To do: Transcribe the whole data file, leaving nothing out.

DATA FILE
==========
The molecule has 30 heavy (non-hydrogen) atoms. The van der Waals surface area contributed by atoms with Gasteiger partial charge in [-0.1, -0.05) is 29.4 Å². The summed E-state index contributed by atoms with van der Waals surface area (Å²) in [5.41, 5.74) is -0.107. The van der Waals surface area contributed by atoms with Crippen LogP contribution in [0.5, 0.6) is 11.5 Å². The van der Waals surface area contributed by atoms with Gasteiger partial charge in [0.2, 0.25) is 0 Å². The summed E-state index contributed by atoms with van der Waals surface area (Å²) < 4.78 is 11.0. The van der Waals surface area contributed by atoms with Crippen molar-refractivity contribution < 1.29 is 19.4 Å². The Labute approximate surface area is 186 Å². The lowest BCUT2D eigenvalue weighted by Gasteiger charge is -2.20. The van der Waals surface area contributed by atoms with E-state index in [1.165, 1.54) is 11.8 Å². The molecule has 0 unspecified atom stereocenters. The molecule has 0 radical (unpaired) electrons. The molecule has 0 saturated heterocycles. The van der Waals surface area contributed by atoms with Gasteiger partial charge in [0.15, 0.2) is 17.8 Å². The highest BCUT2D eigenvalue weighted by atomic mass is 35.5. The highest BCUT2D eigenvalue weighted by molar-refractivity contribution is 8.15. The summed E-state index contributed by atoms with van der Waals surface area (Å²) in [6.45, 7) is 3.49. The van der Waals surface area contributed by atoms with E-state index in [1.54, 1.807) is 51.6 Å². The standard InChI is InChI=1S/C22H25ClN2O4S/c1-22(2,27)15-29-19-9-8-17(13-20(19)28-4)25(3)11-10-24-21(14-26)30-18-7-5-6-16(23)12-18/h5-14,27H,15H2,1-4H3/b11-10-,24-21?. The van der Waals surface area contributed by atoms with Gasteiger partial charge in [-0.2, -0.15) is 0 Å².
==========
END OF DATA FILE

The molecule has 30 heavy (non-hydrogen) atoms. The van der Waals surface area contributed by atoms with Gasteiger partial charge in [-0.1, -0.05) is 29.4 Å². The summed E-state index contributed by atoms with van der Waals surface area (Å²) in [5.41, 5.74) is -0.107. The van der Waals surface area contributed by atoms with Crippen LogP contribution in [0.5, 0.6) is 11.5 Å². The van der Waals surface area contributed by atoms with Gasteiger partial charge in [0.2, 0.25) is 0 Å². The summed E-state index contributed by atoms with van der Waals surface area (Å²) < 4.78 is 11.0. The van der Waals surface area contributed by atoms with Crippen molar-refractivity contribution < 1.29 is 19.4 Å². The Labute approximate surface area is 186 Å². The lowest BCUT2D eigenvalue weighted by Gasteiger charge is -2.20. The van der Waals surface area contributed by atoms with E-state index in [1.165, 1.54) is 11.8 Å². The molecule has 0 unspecified atom stereocenters. The molecule has 0 radical (unpaired) electrons. The molecule has 0 saturated heterocycles. The van der Waals surface area contributed by atoms with Gasteiger partial charge in [0.15, 0.2) is 17.8 Å². The highest BCUT2D eigenvalue weighted by atomic mass is 35.5. The highest BCUT2D eigenvalue weighted by molar-refractivity contribution is 8.15. The summed E-state index contributed by atoms with van der Waals surface area (Å²) in [6.45, 7) is 3.49. The van der Waals surface area contributed by atoms with E-state index in [1.54, 1.807) is 51.6 Å². The standard InChI is InChI=1S/C22H25ClN2O4S/c1-22(2,27)15-29-19-9-8-17(13-20(19)28-4)25(3)11-10-24-21(14-26)30-18-7-5-6-16(23)12-18/h5-14,27H,15H2,1-4H3/b11-10-,24-21?. The van der Waals surface area contributed by atoms with Gasteiger partial charge in [-0.2, -0.15) is 0 Å².